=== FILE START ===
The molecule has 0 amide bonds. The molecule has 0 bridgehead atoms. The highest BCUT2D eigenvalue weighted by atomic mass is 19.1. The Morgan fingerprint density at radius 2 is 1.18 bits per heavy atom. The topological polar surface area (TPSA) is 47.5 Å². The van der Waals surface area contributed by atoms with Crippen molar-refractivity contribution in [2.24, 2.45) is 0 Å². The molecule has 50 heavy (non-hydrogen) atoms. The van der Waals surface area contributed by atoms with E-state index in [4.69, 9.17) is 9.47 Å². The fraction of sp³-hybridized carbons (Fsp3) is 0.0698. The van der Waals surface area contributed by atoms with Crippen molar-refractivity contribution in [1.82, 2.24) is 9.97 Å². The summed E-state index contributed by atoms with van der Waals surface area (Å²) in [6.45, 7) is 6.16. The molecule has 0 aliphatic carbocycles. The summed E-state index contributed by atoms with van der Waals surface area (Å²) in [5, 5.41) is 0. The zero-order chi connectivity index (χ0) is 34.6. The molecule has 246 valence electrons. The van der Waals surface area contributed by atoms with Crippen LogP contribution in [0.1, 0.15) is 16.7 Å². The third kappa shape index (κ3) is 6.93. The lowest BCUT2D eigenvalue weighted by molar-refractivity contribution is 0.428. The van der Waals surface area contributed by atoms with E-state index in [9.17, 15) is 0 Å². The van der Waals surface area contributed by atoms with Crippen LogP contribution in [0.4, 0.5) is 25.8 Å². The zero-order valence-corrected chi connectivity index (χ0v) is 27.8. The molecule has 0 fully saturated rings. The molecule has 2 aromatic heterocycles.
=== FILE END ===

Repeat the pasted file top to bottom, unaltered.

The molecule has 0 amide bonds. The molecule has 0 bridgehead atoms. The highest BCUT2D eigenvalue weighted by atomic mass is 19.1. The Morgan fingerprint density at radius 2 is 1.18 bits per heavy atom. The topological polar surface area (TPSA) is 47.5 Å². The van der Waals surface area contributed by atoms with Crippen molar-refractivity contribution in [2.24, 2.45) is 0 Å². The molecule has 50 heavy (non-hydrogen) atoms. The van der Waals surface area contributed by atoms with E-state index in [4.69, 9.17) is 9.47 Å². The fraction of sp³-hybridized carbons (Fsp3) is 0.0698. The van der Waals surface area contributed by atoms with Crippen molar-refractivity contribution in [1.82, 2.24) is 9.97 Å². The summed E-state index contributed by atoms with van der Waals surface area (Å²) in [6.45, 7) is 6.16. The molecule has 0 aliphatic carbocycles. The summed E-state index contributed by atoms with van der Waals surface area (Å²) in [5, 5.41) is 0. The zero-order chi connectivity index (χ0) is 34.6. The molecule has 246 valence electrons. The van der Waals surface area contributed by atoms with Crippen LogP contribution in [0.1, 0.15) is 16.7 Å². The third kappa shape index (κ3) is 6.93. The lowest BCUT2D eigenvalue weighted by molar-refractivity contribution is 0.428. The van der Waals surface area contributed by atoms with E-state index in [9.17, 15) is 0 Å². The van der Waals surface area contributed by atoms with Crippen LogP contribution in [0.4, 0.5) is 25.8 Å². The zero-order valence-corrected chi connectivity index (χ0v) is 27.8. The molecule has 0 fully saturated rings. The molecule has 2 aromatic heterocycles.